Silent but Deadly
This new laser device helps avoid explosive situations.
COMPARED to, say, Uranus, the amount of methane on Earth isn't
anything to phone home about. Then again, here on the Third Rock we do
have human lives and safety to think about, and as we saw last year in
mining disasters from West Virginia to eastern Kentucky and elsewhere,
methane is among us in relative abundance, sometimes in deadly
concentrations. For those who work with or near the highly flammable
gas, keeping precise measurements of its presence is serious and
Methane is virtually everywhere on this planet, including in your
office. Depending on what you had for breakfast, it's more prevalent in
some of your offices than others, but unless your desk is situated in
the middle of a landfill or feedlot, the amounts are usually
negligible, somewhere in the vicinity of 1.7 parts per million. At such
a level, the colorless, odorless gas is innocuous. Even at 10,000 ppm
(or 1 percent by volume), methane is not volatile. Its Lower Explosive
Limit (LEL) is 5 percent by volume, and if you ever find yourself amid
ppm of that magnitude, you definitely do not want to light a match.
Major methane sources include landfills, coal mines, oil and
natural gas fields, pipeline systems, and animal waste management
facilities. At such sites, the U.S. Environmental Protection Agency
regulates acceptable emission levels. At landfills, where gas just
rises from the ground, EPA's legal limit for methane is a mere 500 ppm.
Considering the gas's LEL is about 100 times that amount, the agency's
threshold limit may seem low, but according to EPA it is still enough
to pose environmental hazards because of methane's heat-trapping
qualities. While it is the second-most-abundant greenhouse gas, methane
traps 20 percent more heat in the atmosphere than carbon dioxide and,
according to EPA, remains there for nine to 15 years.
Alan Skinner, business development manager of fixed systems for
Crowcon Detection Instruments in Erlanger, Ky., has worked in the gas
detection industry for 32 years and says there has never been a greater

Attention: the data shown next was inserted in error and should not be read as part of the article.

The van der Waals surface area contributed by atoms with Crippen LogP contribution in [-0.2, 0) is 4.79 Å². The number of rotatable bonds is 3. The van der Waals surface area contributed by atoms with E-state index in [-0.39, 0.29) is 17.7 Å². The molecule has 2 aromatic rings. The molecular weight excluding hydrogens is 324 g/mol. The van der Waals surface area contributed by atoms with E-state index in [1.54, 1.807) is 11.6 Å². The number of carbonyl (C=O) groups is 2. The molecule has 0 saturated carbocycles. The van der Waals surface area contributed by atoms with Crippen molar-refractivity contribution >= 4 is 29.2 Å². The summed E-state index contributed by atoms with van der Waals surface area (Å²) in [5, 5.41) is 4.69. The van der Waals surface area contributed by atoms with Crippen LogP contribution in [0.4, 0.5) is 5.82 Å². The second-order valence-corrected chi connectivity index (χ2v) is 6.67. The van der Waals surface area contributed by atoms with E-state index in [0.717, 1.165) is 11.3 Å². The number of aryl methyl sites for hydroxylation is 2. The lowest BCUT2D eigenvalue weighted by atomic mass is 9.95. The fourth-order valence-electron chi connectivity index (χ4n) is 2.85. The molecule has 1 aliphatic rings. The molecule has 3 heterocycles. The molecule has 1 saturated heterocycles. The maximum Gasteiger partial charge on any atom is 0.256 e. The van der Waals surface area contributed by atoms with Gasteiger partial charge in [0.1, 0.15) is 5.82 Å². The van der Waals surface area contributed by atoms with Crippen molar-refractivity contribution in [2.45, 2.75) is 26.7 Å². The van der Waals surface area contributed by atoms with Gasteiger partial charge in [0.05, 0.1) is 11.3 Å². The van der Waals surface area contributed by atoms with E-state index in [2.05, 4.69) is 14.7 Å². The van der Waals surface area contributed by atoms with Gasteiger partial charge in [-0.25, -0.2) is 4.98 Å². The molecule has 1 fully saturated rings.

need for, nor more emphasis placed on, getting highly accurate methane
measurements. Historically, he says, achieving even rough measurements
required site surveyors to conduct atmospheric tests every 30 feet or
so, taking a sample and logging the data before moving on to the next
test; even if each sample took only 30 seconds, the process was arduous
at best, especially if the site was your typical 25-acre landfill.
During the past decade or more, though, surveying equipment has
evolved, Skinner says, and the newest advancement is a device called
the LaserMethane®, a hand-held instrument that uses "point-and-shoot"
technology to detect methane concentrations between 10 and 10,000 ppm
from up to about 490 feet away in less than 0.1 seconds--even through
Manufactured in Japan by Tokyo Gas Engineering and distributed
exclusively by Crowcon, the device resembles a police officer's radar
gun and operates on roughly the same principle, though it measures gas
instead of speed/distance. Skinner describes it as "basically a fixed,
open-path detection principle put into a portable, which has never been
done before." The unit can be situated in a permanent position to scan
a given area, but part of its appeal is that it also can be packed up,
taken to a site, and used to pinpoint methane measurements without the
surveyor's ever having to leave his or her vehicle.
Surpassing Gas Detection
The LaserMethane's ability to detect methane faster and at lower
levels than ever before comes from its built-in Class 1 and Class 2
lasers that cue in on the molecules of methane gas while ignoring all
others. "With the traditional open-path system in which you use
infrared light, the detector is susceptible to all hydrocarbon gases,
but with ours there's no cross-interference from any other gas, nor is
it affected by any other substance," Skinner says. Once the lasers are
deployed, they reflect off any surface, such as a blade of grass, and
send a measurement back almost instantly to the unit, which displays
the reading along with the signal strength on its LCD panel. While the
lasers work well through glass or clear plastic, darker colors hamper
their reflective abilities.
A two-stage trigger serves both to deploy the lasers and to
automatically log up to about 10,000 data points, which are saved in a
graphical format to the LaserMethane's built-in SD memory card, which
comes standard with the 06A Model. The saved data can then be
downloaded to a PC for a ready-made date- and time-stamped spreadsheet.
The device is programmable and can be set to log data at various
intervals down to a second. An internal cell self-calibrates the
instrument at switch-on and during use.
Depending on options, this technology costs anywhere from $22,000 to
$30,000, which seems pricey until it's compared to the time and money
involved in the remediation work and potential fines that can result
from excessive and undetected emissions.
This column appeared in the March 2007 issue of Occupational Health & Safety.
This article originally appeared in the March 2007 issue of Occupational Health & Safety.